Breast cancer

Cancer - breast; Carcinoma - ductal; Carcinoma - lobular; DCIS; LCIS; HER2-positive breast cancer; ER-positive breast cancer; Ductal carcinoma in situ; Lobular carcinoma in situ

Breast cancer is cancer that starts in the tissues of the breast. There are two main types of breast cancer:

  • Ductal carcinoma starts in the tubes (ducts) that carry milk from the breast to the nipple. Most breast cancers are of this type.
  • Lobular carcinoma starts in the parts of the breast, called lobules, which produce milk.

In rare cases, breast cancer can start in other areas of the breast.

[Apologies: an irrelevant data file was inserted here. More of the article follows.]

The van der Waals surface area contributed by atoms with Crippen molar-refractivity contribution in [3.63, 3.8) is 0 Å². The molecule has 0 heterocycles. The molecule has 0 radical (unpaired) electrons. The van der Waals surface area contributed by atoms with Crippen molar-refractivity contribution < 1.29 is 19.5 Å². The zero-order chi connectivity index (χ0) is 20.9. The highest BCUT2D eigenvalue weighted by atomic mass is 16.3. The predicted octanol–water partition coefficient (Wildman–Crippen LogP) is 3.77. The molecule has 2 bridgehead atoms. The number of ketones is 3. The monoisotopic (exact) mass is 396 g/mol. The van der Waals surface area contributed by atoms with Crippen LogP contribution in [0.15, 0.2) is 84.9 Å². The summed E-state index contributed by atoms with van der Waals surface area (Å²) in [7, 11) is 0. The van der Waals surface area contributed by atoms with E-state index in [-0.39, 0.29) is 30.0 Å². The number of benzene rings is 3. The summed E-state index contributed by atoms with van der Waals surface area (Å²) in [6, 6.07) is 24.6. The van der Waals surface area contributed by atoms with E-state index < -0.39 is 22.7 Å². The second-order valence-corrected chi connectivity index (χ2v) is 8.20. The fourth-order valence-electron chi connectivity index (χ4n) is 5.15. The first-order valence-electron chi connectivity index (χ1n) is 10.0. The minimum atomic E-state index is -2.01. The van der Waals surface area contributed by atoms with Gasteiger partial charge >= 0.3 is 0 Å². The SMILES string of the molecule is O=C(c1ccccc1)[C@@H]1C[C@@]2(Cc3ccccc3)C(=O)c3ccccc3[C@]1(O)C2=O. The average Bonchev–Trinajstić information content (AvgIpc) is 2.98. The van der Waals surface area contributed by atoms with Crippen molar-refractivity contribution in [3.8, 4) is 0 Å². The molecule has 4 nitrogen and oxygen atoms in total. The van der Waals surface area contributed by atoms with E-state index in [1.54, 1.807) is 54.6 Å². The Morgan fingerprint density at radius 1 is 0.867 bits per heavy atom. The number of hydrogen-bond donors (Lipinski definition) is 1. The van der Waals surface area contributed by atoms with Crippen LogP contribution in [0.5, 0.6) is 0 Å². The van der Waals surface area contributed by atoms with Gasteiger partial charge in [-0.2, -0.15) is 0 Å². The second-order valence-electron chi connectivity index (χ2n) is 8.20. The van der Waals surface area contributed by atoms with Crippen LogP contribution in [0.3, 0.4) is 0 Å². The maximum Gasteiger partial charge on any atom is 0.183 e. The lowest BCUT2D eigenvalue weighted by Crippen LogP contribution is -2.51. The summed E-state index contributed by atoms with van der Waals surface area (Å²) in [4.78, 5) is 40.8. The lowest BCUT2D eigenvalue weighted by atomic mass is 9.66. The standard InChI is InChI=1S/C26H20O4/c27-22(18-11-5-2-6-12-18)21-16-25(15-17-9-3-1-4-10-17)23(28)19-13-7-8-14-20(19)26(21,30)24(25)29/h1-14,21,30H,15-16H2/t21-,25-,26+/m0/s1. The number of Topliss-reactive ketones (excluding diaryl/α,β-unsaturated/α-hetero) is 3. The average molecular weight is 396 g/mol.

The older you get, the greater your breast cancer risk.The correct answer is true. Most advanced cases of breast cancer are found in women over age 50. To help find breast cancer early, all women over 40 should talk with their doctor about what they should do for breast cancer screening. If you have certain risk factors, your doctor may recommend starting breast cancer screening earlier.Men cannot get breast cancer.The correct answer is false. Men can get breast cancer. But their risk is 100 times smaller than a woman's risk.Your breast cancer risk is higher if you have a family history of:The correct answer is all of the above. Tell your doctor if a close relative has had ovarian, colon, uterine, or breast cancer. You may benefit from enhanced breast cancer screening, such as magnetic resonance imaging (MRI).Most women with breast cancer have a family history of the disease.The correct answer is false. Only 20-30% of women with breast cancer have a family history of the disease. So it's important to be aware of changes in your breasts and get regular mammograms, even if you have no family history.The BRCA gene plays a role in your lifetime breast cancer risk:The correct answer is true. Genes called BRCA1 and BRCA2 make proteins that protect against cancer. Having a mutation in one of these genes increases your risk of breast cancer by as much as 80%. If you are of Ashkenazi Jewish descent or have a family history of breast cancer, you may want to talk with your doctor about genetic testing.Your breast cancer risk is higher if you got your first period after age 13.The correct answer is false. Being a late bloomer lowers your breast cancer risk. Your risk is higher if you got your first period before age 12. Going through menopause late (after age 55) also increases your risk.Having your first child before age 30:The correct answer is decreases your breast cancer risk. Women who have no children or have them after age 30 are more likely to get breast cancer. Becoming pregnant at an earlier age and being pregnant more than once can reduce your risk.Hormone therapy for menopause can raise your breast cancer risk.The correct answer is true. Using hormones to treat the symptoms of menopause for a long period of time can raise your breast cancer risk a small amount. Most guidelines consider hormone therapy safe for breast cancer risk when taken for up to 5 years.Alcohol may raise your breast cancer risk if you have more than:The correct answer is 1 to 2 drinks a day. You can lower your breast cancer risk by sticking to one drink a day or less. Women with a high risk of developing breast cancer should consider avoiding alcohol altogether.Putting on too much weight can raise your breast cancer risk.The correct answer is true. There is a link between obesity and breast cancer, although doctors aren't sure why. One theory is that obese women produce more estrogen, which fuels the development of breast cancer. Consider it one more reason to strive for a healthy weight.Which is most likely to raise your breast cancer risk?The correct answer is none of the above. Feel free to wear any style of bra you like without increasing your risk of breast cancer. Breast implants and daily antiperspirant use also have no effect.Which could be a sign of breast cancer?The correct answer is all of the above. See your doctor if you have any of these symptoms. But keep in mind that early breast cancer most often has no symptoms. That's why regular screenings are important.